And the Winner Is….

The Alliance for Biking and Walking has released “Bicycling and Walking in the U.S.: 2012 Benchmarking Report.” Funded in part by the Centers for Disease Control, the report is a voluminous compilation of bicycle and pedestrian statistics across the country.  The report also compares the year-to-year trends in these statistics.  The report is here and a Creative Loafing article here.

Here is how Atlanta stacks up against other American cities:

  • 18th highest in bicycle and walking rates;
  • 27th lowest in bicycle and walking fatality rates;
  • 17th  safest places to bike;
  • 27th safest place to walk;
  • 11th highest in per capita funding for bicycle and walking;
  • 23rd highest for cycling to work;
  • 16th highest for walking to work;
  • 4.2% of commuters walk to work;
  • 0.8% of commuters bike to work.

The study also compares cities and states on a variety of bicycle/pedestrian benchmarks, and rates whether they are in the top, middle, or bottom third.

Atlanta scores reasonably well in the study, perhaps because they use the city limits rather than the metro area (thus excluding the less bike/ped friendly suburbs).  The ratings decline when you look at the statewide numbers. The high scores for “Advocacy Capacity” are a testament to the great folks at the Atlanta Bicycle Coalition, Georgia Bikes!, and PEDS.

These numbers show that Atlanta does have an appetite and some infrastructure to support bicycling and walking as legitimate transportation options.  And with projects like the Beltline in the works, hopefully these statistics will improve in the coming years.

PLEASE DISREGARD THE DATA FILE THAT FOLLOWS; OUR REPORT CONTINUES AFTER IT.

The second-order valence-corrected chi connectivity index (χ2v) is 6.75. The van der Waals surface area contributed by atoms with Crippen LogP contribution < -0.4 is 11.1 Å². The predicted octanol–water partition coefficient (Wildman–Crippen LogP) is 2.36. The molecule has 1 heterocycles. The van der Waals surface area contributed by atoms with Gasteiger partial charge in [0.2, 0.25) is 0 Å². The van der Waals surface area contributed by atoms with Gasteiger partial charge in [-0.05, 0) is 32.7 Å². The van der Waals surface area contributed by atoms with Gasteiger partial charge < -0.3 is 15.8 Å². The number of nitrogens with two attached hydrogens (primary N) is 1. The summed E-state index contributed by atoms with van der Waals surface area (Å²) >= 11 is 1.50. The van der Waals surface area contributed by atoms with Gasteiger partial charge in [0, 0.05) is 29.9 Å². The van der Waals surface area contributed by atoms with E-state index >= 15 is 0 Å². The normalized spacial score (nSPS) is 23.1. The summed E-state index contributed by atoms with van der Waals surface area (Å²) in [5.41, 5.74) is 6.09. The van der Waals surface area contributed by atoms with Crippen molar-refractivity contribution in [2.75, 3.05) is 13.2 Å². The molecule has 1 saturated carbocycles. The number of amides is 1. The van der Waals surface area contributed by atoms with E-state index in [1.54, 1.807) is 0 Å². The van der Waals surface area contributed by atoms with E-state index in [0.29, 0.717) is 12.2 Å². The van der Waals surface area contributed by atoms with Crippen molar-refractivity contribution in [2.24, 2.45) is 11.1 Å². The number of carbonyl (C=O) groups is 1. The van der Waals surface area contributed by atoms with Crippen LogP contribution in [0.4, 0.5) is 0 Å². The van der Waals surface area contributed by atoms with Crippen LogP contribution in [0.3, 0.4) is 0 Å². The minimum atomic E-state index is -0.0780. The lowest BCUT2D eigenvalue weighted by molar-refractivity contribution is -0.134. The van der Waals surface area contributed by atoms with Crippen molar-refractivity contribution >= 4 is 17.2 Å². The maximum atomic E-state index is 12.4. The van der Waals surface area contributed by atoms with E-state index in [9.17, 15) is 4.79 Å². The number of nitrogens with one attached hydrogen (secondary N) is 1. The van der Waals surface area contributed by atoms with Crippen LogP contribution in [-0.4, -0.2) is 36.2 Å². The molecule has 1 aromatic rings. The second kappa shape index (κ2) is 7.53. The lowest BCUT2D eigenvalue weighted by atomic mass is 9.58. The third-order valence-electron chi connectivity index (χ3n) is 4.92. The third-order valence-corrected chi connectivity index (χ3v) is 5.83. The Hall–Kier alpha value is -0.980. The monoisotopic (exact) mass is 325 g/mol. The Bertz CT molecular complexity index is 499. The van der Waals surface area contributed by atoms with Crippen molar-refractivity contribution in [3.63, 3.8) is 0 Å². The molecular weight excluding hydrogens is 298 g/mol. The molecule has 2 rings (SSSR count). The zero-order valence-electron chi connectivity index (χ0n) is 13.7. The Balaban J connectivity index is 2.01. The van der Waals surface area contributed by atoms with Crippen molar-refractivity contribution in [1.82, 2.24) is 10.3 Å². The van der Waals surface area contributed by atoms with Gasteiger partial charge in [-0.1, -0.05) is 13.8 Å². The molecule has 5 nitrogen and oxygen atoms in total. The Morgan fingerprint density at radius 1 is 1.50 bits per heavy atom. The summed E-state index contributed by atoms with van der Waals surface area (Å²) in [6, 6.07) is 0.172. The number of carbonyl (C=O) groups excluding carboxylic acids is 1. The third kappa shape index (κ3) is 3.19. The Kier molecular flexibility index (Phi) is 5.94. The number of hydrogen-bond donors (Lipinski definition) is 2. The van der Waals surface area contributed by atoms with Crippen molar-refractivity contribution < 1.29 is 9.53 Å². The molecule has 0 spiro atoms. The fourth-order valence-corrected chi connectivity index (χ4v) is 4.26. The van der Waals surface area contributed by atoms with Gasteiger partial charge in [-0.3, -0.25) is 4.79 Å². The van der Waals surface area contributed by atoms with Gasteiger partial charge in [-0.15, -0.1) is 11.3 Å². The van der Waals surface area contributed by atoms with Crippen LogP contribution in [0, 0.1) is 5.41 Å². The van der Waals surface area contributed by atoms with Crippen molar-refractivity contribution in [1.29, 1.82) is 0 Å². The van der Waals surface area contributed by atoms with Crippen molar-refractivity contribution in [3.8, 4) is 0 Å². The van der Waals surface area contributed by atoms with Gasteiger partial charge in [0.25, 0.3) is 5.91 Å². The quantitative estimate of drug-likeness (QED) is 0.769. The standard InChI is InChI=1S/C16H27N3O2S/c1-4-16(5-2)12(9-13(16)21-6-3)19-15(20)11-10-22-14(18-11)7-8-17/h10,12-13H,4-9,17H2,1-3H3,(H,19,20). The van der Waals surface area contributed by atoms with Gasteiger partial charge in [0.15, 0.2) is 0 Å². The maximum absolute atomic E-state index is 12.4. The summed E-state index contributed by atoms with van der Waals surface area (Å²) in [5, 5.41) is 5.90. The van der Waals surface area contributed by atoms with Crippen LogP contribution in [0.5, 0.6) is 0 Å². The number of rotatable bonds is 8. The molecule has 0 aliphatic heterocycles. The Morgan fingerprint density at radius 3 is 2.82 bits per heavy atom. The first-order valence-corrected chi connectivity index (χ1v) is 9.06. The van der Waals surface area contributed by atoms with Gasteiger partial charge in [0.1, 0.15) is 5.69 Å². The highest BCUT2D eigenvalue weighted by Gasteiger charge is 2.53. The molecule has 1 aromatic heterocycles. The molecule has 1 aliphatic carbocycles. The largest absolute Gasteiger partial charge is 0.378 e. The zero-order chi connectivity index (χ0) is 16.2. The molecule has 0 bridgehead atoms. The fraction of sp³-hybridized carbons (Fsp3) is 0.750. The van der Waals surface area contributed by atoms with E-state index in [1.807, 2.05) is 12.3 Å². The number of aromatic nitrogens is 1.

How Would Consultants Spend our Transportation Dollars?

Defense and civil consulting firm Booz Allen Hamilton released a list of policy principles that they believe should guide our infrastructure investment. (Link here).  To enhance America’s economy, global competitiveness, and national security,  they reason that any strategy for spending our transportation and other infrastructure dollars should reflect the following eight principles:

  • Create a shared and comprehensive national vision;
  • Think innovation, not shovels;
  • Take the long and integrated view;
  • Rationalize the bureaucracy and its policies;
  • We cannot afford to buy our way out;
  • Plan regionally and think holistically;
  • Make resilience a forethought—not an afterthought;
  • Build for the next century, not the last one.

What does this have to do with transportation in Atlanta? Although the list is intended for national policies (it was released in anticipation of President Obama’s State of the Union ), they are equally salient for local and regional transportation decisions.

The central theme is that we have too little funding to continue spending it in an ad hoc manner.   Instead, we need to identify our goals and only fund the projects that best achieve them.  Sounds simply enough, and basically the same conclusion Georgia reached in IT3 and the Strategic Statewide Transportation Plan.

But on both the national and state level, the hard part is actually putting the politics aside and making these hard decisions.